WMO and IFRC sign agreement to strengthen cooperation on tackling climate risks
Responding to concerns over the increasing frequency, severity and cost of disasters related to extreme weather and climate events, the World Meteorological Organization (WMO) and the International Federation of Red Cross and Red Crescent Societies (IFRC) have signed a memorandum of understanding to strengthen their collaboration on reducing the risks of climate-related hazards.
WMO Secretary-General Michel Jarraud and IFRC Secretary General Bekele Geleta signed the agreement in Geneva today on the sidelines of the first meeting of the Intergovernmental Board on Climate Services. The Board oversees the implementation of the Global Framework on Climate Services (GFCS), a global partnership of governments and organizations that produce and use climate services to address climate variability and change.
The memorandum reflects the importance of making science-based climate information and prediction accessible and understandable to local actors and communities to reduce the risk of climate-related disasters.
“The IFRC’s 187 National Societies work closely with many of the world’s most vulnerable communities,” said Mr Jarraud. “The WMO-IFRC partnership will continue to play a vital role in empowering these communities to respond to climate-related disasters and risks.”
WMO and the IFRC have worked together for decades, particularly on disaster risk reduction. The agreement sets out the intention of the two organizations to strengthen their cooperation on disaster risk reduction, including through joint activities on building capacity and promoting public education and awareness.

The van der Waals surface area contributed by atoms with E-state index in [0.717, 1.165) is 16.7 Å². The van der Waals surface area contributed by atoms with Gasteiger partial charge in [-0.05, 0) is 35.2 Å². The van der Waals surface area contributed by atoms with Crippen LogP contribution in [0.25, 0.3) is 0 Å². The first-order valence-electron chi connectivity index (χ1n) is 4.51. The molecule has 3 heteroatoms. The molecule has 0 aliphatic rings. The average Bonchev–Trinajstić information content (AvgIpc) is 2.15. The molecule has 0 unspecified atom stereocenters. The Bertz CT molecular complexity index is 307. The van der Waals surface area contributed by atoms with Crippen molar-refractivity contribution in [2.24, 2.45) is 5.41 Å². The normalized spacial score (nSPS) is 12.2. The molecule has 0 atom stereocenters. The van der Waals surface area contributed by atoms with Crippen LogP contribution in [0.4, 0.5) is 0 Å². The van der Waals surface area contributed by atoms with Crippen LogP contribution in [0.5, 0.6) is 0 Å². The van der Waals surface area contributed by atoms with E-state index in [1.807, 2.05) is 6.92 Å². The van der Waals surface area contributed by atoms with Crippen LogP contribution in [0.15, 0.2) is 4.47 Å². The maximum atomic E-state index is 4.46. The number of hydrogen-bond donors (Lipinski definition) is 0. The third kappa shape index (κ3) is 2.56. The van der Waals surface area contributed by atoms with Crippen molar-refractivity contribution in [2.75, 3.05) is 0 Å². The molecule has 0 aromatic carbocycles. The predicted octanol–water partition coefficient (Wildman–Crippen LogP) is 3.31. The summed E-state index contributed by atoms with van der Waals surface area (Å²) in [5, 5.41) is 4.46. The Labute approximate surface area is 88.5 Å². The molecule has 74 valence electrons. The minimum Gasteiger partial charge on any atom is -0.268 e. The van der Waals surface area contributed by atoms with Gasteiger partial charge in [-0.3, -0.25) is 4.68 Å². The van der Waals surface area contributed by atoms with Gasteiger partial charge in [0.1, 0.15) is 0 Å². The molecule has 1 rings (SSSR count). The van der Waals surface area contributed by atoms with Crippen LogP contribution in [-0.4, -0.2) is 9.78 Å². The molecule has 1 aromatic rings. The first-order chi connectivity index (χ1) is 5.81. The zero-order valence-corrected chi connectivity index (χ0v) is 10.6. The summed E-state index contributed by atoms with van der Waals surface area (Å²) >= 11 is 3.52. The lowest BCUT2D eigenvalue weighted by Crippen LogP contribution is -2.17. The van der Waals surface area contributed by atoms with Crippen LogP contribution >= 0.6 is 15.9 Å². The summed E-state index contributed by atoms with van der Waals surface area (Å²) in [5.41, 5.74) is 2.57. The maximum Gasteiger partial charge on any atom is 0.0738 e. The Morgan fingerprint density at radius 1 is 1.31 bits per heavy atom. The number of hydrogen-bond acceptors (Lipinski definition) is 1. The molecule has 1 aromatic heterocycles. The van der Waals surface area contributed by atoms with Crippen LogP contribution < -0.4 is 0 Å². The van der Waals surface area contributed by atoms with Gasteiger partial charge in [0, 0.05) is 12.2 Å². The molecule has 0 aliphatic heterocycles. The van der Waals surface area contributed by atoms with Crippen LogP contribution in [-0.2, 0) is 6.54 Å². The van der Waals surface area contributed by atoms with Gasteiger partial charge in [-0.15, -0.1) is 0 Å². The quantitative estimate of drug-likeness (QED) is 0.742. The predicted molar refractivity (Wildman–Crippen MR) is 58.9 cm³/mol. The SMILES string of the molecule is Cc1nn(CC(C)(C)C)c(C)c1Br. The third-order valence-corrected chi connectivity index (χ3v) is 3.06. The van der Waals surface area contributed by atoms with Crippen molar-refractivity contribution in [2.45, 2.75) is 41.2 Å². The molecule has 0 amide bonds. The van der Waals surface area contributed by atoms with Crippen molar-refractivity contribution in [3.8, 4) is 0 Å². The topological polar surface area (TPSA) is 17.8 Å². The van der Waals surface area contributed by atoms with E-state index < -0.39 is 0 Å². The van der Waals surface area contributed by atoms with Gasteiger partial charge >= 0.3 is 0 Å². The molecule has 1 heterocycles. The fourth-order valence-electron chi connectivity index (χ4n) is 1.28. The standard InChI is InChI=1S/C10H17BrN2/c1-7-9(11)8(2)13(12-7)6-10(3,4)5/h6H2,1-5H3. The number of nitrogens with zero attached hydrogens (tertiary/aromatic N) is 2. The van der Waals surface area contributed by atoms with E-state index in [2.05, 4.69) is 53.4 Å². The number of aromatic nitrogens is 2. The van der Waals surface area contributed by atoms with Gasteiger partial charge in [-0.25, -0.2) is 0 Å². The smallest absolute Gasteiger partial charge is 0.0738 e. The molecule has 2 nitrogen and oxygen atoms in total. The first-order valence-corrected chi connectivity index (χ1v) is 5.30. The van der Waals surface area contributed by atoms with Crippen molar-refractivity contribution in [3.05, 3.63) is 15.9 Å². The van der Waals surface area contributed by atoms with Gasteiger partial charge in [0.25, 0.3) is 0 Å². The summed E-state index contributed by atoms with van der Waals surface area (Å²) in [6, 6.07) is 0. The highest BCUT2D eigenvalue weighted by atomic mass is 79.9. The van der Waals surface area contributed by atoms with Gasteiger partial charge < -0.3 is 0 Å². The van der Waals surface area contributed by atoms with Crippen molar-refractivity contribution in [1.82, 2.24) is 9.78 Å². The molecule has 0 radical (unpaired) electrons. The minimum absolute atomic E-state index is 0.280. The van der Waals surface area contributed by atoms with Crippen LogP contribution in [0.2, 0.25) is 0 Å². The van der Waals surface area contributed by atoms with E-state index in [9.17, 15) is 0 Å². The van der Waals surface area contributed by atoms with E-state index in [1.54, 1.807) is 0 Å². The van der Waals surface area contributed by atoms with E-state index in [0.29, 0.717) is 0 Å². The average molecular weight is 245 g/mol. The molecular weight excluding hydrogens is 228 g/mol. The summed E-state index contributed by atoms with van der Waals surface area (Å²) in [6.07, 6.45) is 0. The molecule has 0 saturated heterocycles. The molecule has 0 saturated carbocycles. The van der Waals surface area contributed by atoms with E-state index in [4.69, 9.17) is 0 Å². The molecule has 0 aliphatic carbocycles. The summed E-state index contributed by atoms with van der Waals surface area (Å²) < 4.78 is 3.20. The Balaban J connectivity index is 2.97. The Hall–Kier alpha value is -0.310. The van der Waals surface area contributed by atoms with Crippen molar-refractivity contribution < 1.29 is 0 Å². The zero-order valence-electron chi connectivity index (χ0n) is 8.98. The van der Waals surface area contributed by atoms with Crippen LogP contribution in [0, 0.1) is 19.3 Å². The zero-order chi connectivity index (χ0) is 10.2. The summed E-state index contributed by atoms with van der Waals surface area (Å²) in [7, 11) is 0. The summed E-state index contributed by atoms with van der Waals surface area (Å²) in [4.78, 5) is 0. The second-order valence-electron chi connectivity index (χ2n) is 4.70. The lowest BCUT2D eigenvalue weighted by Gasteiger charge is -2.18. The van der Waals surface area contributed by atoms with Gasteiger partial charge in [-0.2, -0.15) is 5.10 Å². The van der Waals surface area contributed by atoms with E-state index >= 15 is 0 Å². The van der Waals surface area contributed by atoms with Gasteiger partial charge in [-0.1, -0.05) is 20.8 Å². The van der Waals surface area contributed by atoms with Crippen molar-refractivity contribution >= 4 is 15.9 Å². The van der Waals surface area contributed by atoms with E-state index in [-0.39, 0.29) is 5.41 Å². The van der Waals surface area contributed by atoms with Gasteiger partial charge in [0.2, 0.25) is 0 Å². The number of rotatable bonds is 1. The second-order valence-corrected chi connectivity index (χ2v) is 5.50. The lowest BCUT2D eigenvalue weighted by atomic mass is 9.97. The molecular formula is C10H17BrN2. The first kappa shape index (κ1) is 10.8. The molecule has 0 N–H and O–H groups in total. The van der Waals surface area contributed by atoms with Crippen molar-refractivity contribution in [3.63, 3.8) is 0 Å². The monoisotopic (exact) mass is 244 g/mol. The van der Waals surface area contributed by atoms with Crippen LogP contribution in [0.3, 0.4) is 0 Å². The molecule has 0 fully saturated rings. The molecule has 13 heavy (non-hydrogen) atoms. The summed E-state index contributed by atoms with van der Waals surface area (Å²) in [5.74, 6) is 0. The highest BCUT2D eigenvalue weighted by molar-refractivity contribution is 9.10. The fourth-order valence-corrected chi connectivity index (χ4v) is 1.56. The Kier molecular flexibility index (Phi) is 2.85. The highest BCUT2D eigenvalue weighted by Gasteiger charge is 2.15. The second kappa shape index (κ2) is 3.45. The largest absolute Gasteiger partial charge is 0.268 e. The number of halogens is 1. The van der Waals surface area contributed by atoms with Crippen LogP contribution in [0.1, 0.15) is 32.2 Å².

According to Mr Geleta, the partnership will pave the way for the Red Cross Red Crescent to provide improved services for those most vulnerable to climate-related hazards. National Red Cross and Red Crescent Societies and their extensive network of volunteers are uniquely positioned to help communities anticipate, plan for and respond to disasters and reduce risks associated with climate variability and change.
“While progress has been made in building effective early warning systems, we must all continue to develop and improve if our interventions are to be effective and responsive to the changing needs,” said Mr Geleta.
“Public education and awareness of the early warning, early action approach will also build the resilience of communities and give vulnerable people the tools and knowledge they need to improve – and even save – their own lives. The information must be accessible and comprehensible by end users,” he added.
The IFRC also commended the leadership of the WMO for its work on establishing the GFCS and pledged its commitment to continue working closely with WMO and other partners to transform policy into action.
The mandates of the WMO and the IFRC are fully complementary. WMO is the United Nations system’s authoritative voice on the state and behaviour of the Earth’s atmosphere, its interaction with the oceans, the climate it produces and the resulting distribution of water resources. The IFRC is the world’s largest volunteer-based humanitarian network, reaching 150 million people each year through its 187 member National Societies.
More information: www.GFCS-climate.org, www.wmo.int or www.ifrc.org